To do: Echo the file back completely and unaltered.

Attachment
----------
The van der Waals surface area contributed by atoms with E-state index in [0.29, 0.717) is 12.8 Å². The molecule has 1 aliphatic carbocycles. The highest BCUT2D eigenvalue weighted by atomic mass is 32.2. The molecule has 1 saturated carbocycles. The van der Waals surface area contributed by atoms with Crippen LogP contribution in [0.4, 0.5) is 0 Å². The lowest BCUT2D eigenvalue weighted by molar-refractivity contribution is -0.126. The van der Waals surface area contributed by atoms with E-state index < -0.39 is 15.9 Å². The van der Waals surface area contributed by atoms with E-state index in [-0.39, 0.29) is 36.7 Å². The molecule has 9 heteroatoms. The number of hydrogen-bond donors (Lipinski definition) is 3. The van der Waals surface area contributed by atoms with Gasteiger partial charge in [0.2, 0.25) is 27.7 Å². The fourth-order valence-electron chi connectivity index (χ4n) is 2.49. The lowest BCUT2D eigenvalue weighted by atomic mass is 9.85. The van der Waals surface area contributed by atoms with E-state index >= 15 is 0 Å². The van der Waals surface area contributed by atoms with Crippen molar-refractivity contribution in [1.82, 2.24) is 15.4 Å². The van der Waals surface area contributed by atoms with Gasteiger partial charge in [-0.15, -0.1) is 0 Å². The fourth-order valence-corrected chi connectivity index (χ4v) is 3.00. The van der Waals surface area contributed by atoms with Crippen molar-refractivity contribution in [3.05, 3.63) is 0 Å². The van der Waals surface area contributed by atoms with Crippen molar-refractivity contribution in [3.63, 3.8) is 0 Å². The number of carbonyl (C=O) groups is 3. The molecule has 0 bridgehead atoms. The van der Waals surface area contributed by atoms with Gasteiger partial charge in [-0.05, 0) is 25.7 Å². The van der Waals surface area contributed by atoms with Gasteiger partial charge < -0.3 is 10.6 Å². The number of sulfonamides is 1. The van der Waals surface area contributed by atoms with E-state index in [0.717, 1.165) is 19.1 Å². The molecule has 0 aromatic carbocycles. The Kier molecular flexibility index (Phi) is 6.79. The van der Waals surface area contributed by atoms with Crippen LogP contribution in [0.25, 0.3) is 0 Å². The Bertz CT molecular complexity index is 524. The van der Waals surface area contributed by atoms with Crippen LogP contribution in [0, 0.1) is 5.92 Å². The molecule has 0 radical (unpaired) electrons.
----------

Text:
The van der Waals surface area contributed by atoms with E-state index in [0.29, 0.717) is 12.8 Å². The molecule has 1 aliphatic carbocycles. The highest BCUT2D eigenvalue weighted by atomic mass is 32.2. The molecule has 1 saturated carbocycles. The van der Waals surface area contributed by atoms with Crippen LogP contribution in [0.4, 0.5) is 0 Å². The lowest BCUT2D eigenvalue weighted by molar-refractivity contribution is -0.126. The van der Waals surface area contributed by atoms with E-state index < -0.39 is 15.9 Å². The van der Waals surface area contributed by atoms with E-state index in [-0.39, 0.29) is 36.7 Å². The molecule has 9 heteroatoms. The number of hydrogen-bond donors (Lipinski definition) is 3. The van der Waals surface area contributed by atoms with Gasteiger partial charge in [0.2, 0.25) is 27.7 Å². The fourth-order valence-electron chi connectivity index (χ4n) is 2.49. The lowest BCUT2D eigenvalue weighted by atomic mass is 9.85. The van der Waals surface area contributed by atoms with E-state index >= 15 is 0 Å². The van der Waals surface area contributed by atoms with Crippen molar-refractivity contribution in [1.82, 2.24) is 15.4 Å². The van der Waals surface area contributed by atoms with Gasteiger partial charge in [-0.15, -0.1) is 0 Å². The fourth-order valence-corrected chi connectivity index (χ4v) is 3.00. The van der Waals surface area contributed by atoms with Crippen molar-refractivity contribution in [3.05, 3.63) is 0 Å². The van der Waals surface area contributed by atoms with Crippen molar-refractivity contribution in [3.63, 3.8) is 0 Å². The number of carbonyl (C=O) groups is 3. The molecule has 0 bridgehead atoms. The van der Waals surface area contributed by atoms with Gasteiger partial charge in [-0.05, 0) is 25.7 Å². The van der Waals surface area contributed by atoms with Gasteiger partial charge < -0.3 is 10.6 Å². The number of sulfonamides is 1. The van der Waals surface area contributed by atoms with E-state index in [0.717, 1.165) is 19.1 Å². The molecule has 0 aromatic carbocycles. The Kier molecular flexibility index (Phi) is 6.79. The van der Waals surface area contributed by atoms with Crippen LogP contribution in [0.25, 0.3) is 0 Å². The Bertz CT molecular complexity index is 524. The van der Waals surface area contributed by atoms with Crippen LogP contribution in [0, 0.1) is 5.92 Å². The molecule has 0 radical (unpaired) electrons.